where \(\bar \rho = \rho \left( {z_D \to - z_D} \right)\), \(\rho _{||}^2 = \left( {x_D - x_A} \right)^2 + \left( {y_D - y_A} \right)^2\) and \(R\left( \omega \right) = \left( {\varepsilon \left( \omega \right) - 1} \right)/\left( {\varepsilon \left( \omega \right) + 1} \right)\) is the Fresnel reflection coefficient of the surface. In order to make quantitative predictions we assume a permittivity of the Drude–Lorentz form,

where *ω*_{p} is the plasma frequency, *ω*_{T} is a transition frequency and *γ* is a damping constant. This choice of dielectric function causes the reflection coefficient *R*(*ω*) defined above to exhibit a resonance at a frequency \(\omega _{\mathrm{S}} = \sqrt {\omega _{\mathrm{T}}^2 + \omega _p^2/2}\), commonly known as the surface plasmon frequency. In Fig. 4 we display the plate-dependent ICD rate (normalised to that for free space) for a donor at a fixed position near the interface while allowing the position of the acceptor to vary. We choose a range of transition frequencies for the donor, both above and below the resonance frequency of the material. It is seen that the medium-dependent ICD rate has an intricate dependence on both the relative positions of the donor and acceptor, and the relationship between the ICD photon frequency and that of the material resonance. For example, at frequencies below the material resonance and with **r**_{A} − **r**_{D} aligned parallel to the surface, the ICD rate is suppressed by a factor of up to 2. This placement of donor and acceptor could be envisaged in a biological context as two molecules sitting on a cell membrane, our theory predicts that the ICD rate between the two will be slower due to the presence of the membrane. Similarly, if the frequency remains below resonance but now **r**_{A} − **r**_{D} is aligned perpendicular to the surface, the ICD rate can be enhanced by a similar factor. This could arise in a biological setting as an aid to efficient energy transport; our theory predicts that the presence of an interface at the end of a linear arrangement of emitters and absorbers would cause a noticeable enhancement of energy transfer between neighbours.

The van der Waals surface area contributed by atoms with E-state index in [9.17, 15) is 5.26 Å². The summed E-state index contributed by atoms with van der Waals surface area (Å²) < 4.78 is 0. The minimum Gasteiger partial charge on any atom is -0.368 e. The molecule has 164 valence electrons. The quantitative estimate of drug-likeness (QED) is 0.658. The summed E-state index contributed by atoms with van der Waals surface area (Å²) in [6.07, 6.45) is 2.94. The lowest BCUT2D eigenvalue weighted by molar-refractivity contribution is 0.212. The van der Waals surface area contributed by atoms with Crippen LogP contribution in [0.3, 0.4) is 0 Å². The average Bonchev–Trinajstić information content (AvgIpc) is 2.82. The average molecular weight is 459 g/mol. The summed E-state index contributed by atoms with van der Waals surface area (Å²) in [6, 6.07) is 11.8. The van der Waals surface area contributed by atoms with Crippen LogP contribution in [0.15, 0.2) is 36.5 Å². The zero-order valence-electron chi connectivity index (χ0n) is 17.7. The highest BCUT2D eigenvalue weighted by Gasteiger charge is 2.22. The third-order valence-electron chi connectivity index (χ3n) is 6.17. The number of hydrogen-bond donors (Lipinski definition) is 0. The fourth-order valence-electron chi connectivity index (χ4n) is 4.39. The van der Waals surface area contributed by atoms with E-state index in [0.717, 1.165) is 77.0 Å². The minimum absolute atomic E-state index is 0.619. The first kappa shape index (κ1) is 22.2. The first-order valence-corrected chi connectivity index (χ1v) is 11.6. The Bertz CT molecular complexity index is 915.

Finally, we emphasise that although we have separately presented three ICD-modifying effects (retardation, immersion in a bulk medium and placement near a surface) in order to maintain a clear conceptual divide between each, all of these and more can be taken into account simultaneously in our framework simply by using the appropriate well-known Green’s tensors (c.f. ref.^{29}). As an example, we report here the ICD rate found from Eq. (2) for donor and acceptor embedded in an absorbing medium of complex refractive index \(\bar n\left( \omega \right) = \sqrt {\varepsilon \left( \omega \right)} = n\left( \omega \right) + i\kappa \left( \omega \right)\), simultaneously including local-field corrections and relativistic retardation. To do this we use the retarded bulk Green’s tensor and the local-field prescription (both of which are found in the Methods section) in Eq. (2), finding;

where *ζ* = *ρω*_{D}/*c*. The material parameters *n*(*ω*) and *κ*(*ω*) are both evaluated at the donor frequency *ω*_{D}, and we have used the rate defined by (7) as a shorthand. From Eq. (10) it is evident that there is a complex interplay between the various factors discussed so far, including an exponential screening factor that depends on the extinction coefficient *κ*, as well as polynomial dependence on various combinations of distance and material parameters. In Fig. 5 we plot the separation-dependence of the rate (10) in vacuum and in helium, both with and without local-field corrections. The rates (5) and (7) emerge from Eq. (10) in its vacuum (*n* → 1, *κ* → 0), and non-retarded \(\left( {\rho \omega _{\mathrm{D}}/c \ll 1} \right)\) limits, respectively.

In conclusion, we have presented a description of the ICD rate in arbitrary environments that are described via the electromagnetic Green’s tensor. We have demonstrated some of the explicit consequences of our main result (2), the first being the fundamental importance of retardation which can cause ICD rates to be orders of magnitude higher than expected from any previous theory. We have also studied local-field corrections in a bulk medium, as well as the intricate dependence of the ICD rate upon a nearby macroscopic body. All of these effects should be taken into account when calculating the impact of ICD in the non-idealised, messy situations found in the life sciences, as well as to more fundamental research into medium-dependent ICD. We emphasise that every calculation here proceeded analytically from the same very general formula (2), which was derived using the established power and broad applicability of macroscopic QED, which can now be unleashed across the fast-developing field of ICD.